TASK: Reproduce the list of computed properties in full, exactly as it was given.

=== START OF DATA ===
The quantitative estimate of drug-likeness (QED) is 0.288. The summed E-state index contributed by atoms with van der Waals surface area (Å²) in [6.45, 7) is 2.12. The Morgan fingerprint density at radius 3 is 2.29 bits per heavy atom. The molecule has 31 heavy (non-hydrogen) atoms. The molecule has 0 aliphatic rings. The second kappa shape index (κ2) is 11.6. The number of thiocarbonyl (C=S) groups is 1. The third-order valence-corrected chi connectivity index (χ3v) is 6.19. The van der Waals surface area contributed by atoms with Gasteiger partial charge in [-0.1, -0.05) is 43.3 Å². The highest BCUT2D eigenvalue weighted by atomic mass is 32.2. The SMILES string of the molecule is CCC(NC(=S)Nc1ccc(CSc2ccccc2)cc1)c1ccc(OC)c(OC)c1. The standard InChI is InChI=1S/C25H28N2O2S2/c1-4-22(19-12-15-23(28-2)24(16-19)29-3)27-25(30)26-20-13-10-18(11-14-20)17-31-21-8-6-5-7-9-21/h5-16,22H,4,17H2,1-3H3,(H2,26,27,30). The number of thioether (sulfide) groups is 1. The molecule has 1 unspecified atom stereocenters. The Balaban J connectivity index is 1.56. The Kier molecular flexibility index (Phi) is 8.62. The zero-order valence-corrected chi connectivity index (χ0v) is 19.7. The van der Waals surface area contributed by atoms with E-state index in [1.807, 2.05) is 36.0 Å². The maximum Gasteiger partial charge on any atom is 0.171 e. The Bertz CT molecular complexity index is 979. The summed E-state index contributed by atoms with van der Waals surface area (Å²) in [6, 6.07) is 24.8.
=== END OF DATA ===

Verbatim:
The quantitative estimate of drug-likeness (QED) is 0.288. The summed E-state index contributed by atoms with van der Waals surface area (Å²) in [6.45, 7) is 2.12. The Morgan fingerprint density at radius 3 is 2.29 bits per heavy atom. The molecule has 31 heavy (non-hydrogen) atoms. The molecule has 0 aliphatic rings. The second kappa shape index (κ2) is 11.6. The number of thiocarbonyl (C=S) groups is 1. The third-order valence-corrected chi connectivity index (χ3v) is 6.19. The van der Waals surface area contributed by atoms with Gasteiger partial charge in [-0.1, -0.05) is 43.3 Å². The highest BCUT2D eigenvalue weighted by atomic mass is 32.2. The SMILES string of the molecule is CCC(NC(=S)Nc1ccc(CSc2ccccc2)cc1)c1ccc(OC)c(OC)c1. The standard InChI is InChI=1S/C25H28N2O2S2/c1-4-22(19-12-15-23(28-2)24(16-19)29-3)27-25(30)26-20-13-10-18(11-14-20)17-31-21-8-6-5-7-9-21/h5-16,22H,4,17H2,1-3H3,(H2,26,27,30). The number of thioether (sulfide) groups is 1. The molecule has 1 unspecified atom stereocenters. The Balaban J connectivity index is 1.56. The Kier molecular flexibility index (Phi) is 8.62. The zero-order valence-corrected chi connectivity index (χ0v) is 19.7. The van der Waals surface area contributed by atoms with E-state index in [1.807, 2.05) is 36.0 Å². The maximum Gasteiger partial charge on any atom is 0.171 e. The Bertz CT molecular complexity index is 979. The summed E-state index contributed by atoms with van der Waals surface area (Å²) in [6, 6.07) is 24.8.